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Charles Komanoff's Vision

Mark Densmore has posted a link on the Yes! website to what he calls an "Excellent Article on Wind Power" written by Charles Komanoff, a wind power activist, and published in the September/October 2006 issue of Orion Magazine. It's a pretty article and quite beguiling in its own way, but many of Orion's faithful readers took their favorite magazine to task for publishing it. As Dr. Dennis McNair writes:

Charles Komanoff’s article, “Whither Wind?” Orion 25(5), reveals him as a simplistic apologist for the wind industry. That such deliberate misdirection and propaganda were allowed to be published in your magazine is disappointing.

Eric Rosenbloom continues in a similar vein:

Komanoff's vision of the ways things ought to be is threatened by environmentalists who haven't swallowed the sales spiel and instead have determined that industrial wind turbines on rural and especially wild sites bring negative impacts that far outweigh the elusive benefits. He spent almost two months repeatedly pestering an environmental leader in western Massachusetts for opposing giant wind turbines in the Berkshires. Though Komanoff contacted her through a mutual friend, she quickly saw that he was not at all interested in discussion and she rightly ignored his continuing prods. He took this turning of the cheek as a sign of defeat and posted the "exchange" on his website as a trophy of victory. But if one does not deny the impacts nor the shortcomings of big wind on the grid, the only conclusion is that the benefits do not justify its industrialization of rural and wild areas. Komanoff and other pro-wind environmentalists are on the wrong side of this issue.

Yen Chin carries the argument further and concludes:

Wind power has a place in a humane and sensible world, but that place cannot and should not be as prominent as Mr. Komanoff would have us believe.

Follow these links to read Dr. McNair's complete commentary, followed by Rosenbloom's critique of Komanoff's credentials as an environmentalist and Yen Chin's cogent thesis on the difference between energy conservation and energy efficiency. All of which demonstrates that a person can be very persuasive until other intelligent observers offer their well-reasoned rebuttals. Unfortunately, the arena where most of the struggle for truth is taking place in our country is in quiet places of beauty that we've taken for granted for too long.



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Anonymous Anonymous Says:

Why can't groups answer questions honestly? On 04/15/07 I was picking up my papers at a local store. When I noticed someone painting the window in the reform Cohocton office. I didn't know what this was so inquired about it. I was told they was looking for people to run for elections. I asked if it was about the wind mills and was told no. Well anyone who knows me and knew my father when he was alive. Knows that we would research an issue if we thought the answer was a lie. Which I did and found that this is a place where there are slanderous statements agianist the town board members and palning board members.People may plant trees on thier land blocking the view form others. If these trees were trimed and tooken care care of there would be no problem but the dead limbs on them look wonderful don't they? Can anyone tell what is wrong and why people are scared to give honest answers. I might be handicapped but I am not dumb like some people who are againist windmills would lead people to believe and enjoy making fun of peoples handicaps. By asking if they can understand what they read.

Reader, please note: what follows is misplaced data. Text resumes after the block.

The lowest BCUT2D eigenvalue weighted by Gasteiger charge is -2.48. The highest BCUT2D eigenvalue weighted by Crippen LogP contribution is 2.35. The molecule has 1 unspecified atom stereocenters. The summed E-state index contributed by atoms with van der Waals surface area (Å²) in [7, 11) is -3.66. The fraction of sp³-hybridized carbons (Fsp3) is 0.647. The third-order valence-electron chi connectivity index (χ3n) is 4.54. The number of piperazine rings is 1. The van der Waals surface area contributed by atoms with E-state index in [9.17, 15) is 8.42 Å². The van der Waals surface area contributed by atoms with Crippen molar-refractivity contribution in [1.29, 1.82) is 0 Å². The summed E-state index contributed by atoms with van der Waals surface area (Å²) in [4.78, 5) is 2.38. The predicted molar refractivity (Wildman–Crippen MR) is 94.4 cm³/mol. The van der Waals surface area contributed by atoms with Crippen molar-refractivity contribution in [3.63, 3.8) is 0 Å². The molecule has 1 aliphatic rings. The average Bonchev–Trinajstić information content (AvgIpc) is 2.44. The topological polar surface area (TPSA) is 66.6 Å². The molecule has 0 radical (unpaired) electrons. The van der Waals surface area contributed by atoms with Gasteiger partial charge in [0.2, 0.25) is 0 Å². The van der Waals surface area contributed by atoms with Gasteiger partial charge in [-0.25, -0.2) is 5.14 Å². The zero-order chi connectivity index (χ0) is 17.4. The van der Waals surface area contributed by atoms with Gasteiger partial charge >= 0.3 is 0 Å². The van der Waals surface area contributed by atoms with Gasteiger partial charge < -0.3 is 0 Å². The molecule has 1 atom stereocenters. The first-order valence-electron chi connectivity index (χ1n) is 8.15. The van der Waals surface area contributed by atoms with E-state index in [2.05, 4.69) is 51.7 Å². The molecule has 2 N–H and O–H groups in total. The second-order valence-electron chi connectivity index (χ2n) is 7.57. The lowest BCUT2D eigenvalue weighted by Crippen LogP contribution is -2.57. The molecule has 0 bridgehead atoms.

Thank you George C. Buss

Anonymous Anonymous Says:

Hello Bill,

It is true many readers did take offense to Charles Komanoff's article, however in reading through the 54 responses to his article it would appear many more agrred with him.

Blogger Bill Says:

Thank you for your comments, Mark.

As you've indicated, wind power and its role in the whole concern about the possible effects of global warming on our environment is a very controversial subject with a lot to be said, both pro and con. The only observation I would make is that truth is not determined by either consensus or vote. If we were to decide the global warming question on the basis of consensus, we might come up with some interesting results (witness the 17,000 scientists who have signed a Global Warming Petition that disagrees very intelligently with the more recently publicized UN reports). Democracy is, on the other hand, a good method for communities to decide in a united way what is best for them. Unfortunately, our town leaders have chosen to avoid allowing the electorate to decide what Cohocton should do and have taken matters under their own advisement instead. There may yet be a better way to do science than through the UN, and there certainly is a better way to handle the affairs of our local town government than what we've seen this past year.

PS - If you've been heavily influenced by Al Gore's polemic, you might appreciate the antidote that's just been aired on BBC. It's available on Google Video here.


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